Let Them Eat … Everything

The sheet-pan chicken and roasted broccoli are out of the oven, and white rice is steaming on the stove. Virginia Sole-Smith, who has spent a decade writing about how women think and feel about their bodies — and how they pass along those feelings to their children through food — is about to serve dinner to her daughters, Violet, 10, and Beatrix, 6.

Sole-Smith tries not to be a short-order cook. “Respect the labor,” is how she puts it, reminding her children that if they don’t like what she has prepared, there’s other stuff to eat in the house. A pullout shelf in the pantry holds Tate’s chocolate chip cookies, Goldfish crackers, pea snaps, and chocolate kisses. There are raspberries and grape tomatoes in the fridge.

What Sole-Smith hopes to model, she said in a five-hour interview at her home in Cold Spring, N.Y., is “that you can be a mom who doesn’t live solely in service of other people.” That “you deserve time to yourself and that you’re a person with needs, that those needs matter.”

She ferries the girls’ plastic plates to the front-porch table, evading the miniature Bernedoodle, Penelope. A year ago, Sole-Smith published “Fat Talk: Parenting in the Age of Diet Culture,” a guide to helping parents grapple with their discomfort and anxiety about weight and food. At the moment when Ozempic-like drugs are enabling people to become thin, Sole-Smith has become one of the country’s most visible fat activists, calling out the bias and discrimination faced by people in bigger bodies, especially from doctors and research scientists.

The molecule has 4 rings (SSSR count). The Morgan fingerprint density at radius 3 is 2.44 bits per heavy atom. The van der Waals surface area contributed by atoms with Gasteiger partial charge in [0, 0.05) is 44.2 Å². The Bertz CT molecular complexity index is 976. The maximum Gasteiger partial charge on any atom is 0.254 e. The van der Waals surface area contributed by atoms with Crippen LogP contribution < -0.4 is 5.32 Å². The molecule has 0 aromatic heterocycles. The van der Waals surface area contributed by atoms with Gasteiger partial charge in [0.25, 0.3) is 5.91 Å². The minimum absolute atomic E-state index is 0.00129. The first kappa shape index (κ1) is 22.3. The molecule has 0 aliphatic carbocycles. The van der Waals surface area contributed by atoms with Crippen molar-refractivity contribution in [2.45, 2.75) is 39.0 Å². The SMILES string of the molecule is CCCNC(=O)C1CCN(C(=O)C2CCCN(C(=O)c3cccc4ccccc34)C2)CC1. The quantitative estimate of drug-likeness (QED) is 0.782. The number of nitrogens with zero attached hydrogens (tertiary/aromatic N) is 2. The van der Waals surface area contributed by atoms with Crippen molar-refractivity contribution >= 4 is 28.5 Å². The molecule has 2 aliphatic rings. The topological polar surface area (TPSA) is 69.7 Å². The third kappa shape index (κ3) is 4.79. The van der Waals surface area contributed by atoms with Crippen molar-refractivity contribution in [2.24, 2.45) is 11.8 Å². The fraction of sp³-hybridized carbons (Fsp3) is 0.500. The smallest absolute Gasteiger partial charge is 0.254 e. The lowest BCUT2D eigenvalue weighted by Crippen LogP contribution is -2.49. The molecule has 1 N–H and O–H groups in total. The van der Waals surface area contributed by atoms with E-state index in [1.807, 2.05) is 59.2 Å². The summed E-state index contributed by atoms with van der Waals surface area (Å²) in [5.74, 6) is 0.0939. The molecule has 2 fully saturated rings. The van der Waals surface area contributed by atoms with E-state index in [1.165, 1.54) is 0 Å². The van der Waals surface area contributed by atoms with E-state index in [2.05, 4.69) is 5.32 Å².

She asserts her own right to be “fat,” the preferred adjective in her corner of the internet. In Sole-Smith’s house there are neither “good” or “bad” foods nor “healthy” or “unhealthy” ones; doughnuts and kale hold equivalent moral value and no one polices portion size. By relieving herself and her family of rules about eating, Sole-Smith believes she will have a better chance of raising children who are proud of their bodies, trust themselves to enjoy their food and leave the table when they’re full. She serves dessert and snacks, like Cheez-Its, along with the dinner entree; her kids can eat their meal in any order.

“Fat Talk” is, in a way, Sole-Smith’s manifesto of liberation from what nutritionists call “diet culture”: the enormous pressure American women, in particular, feel to be thin and to raise thin children. For many years, she covered health (including for The New York Times), and her reporting on the pursuit of thinness prompted her rejection of it.

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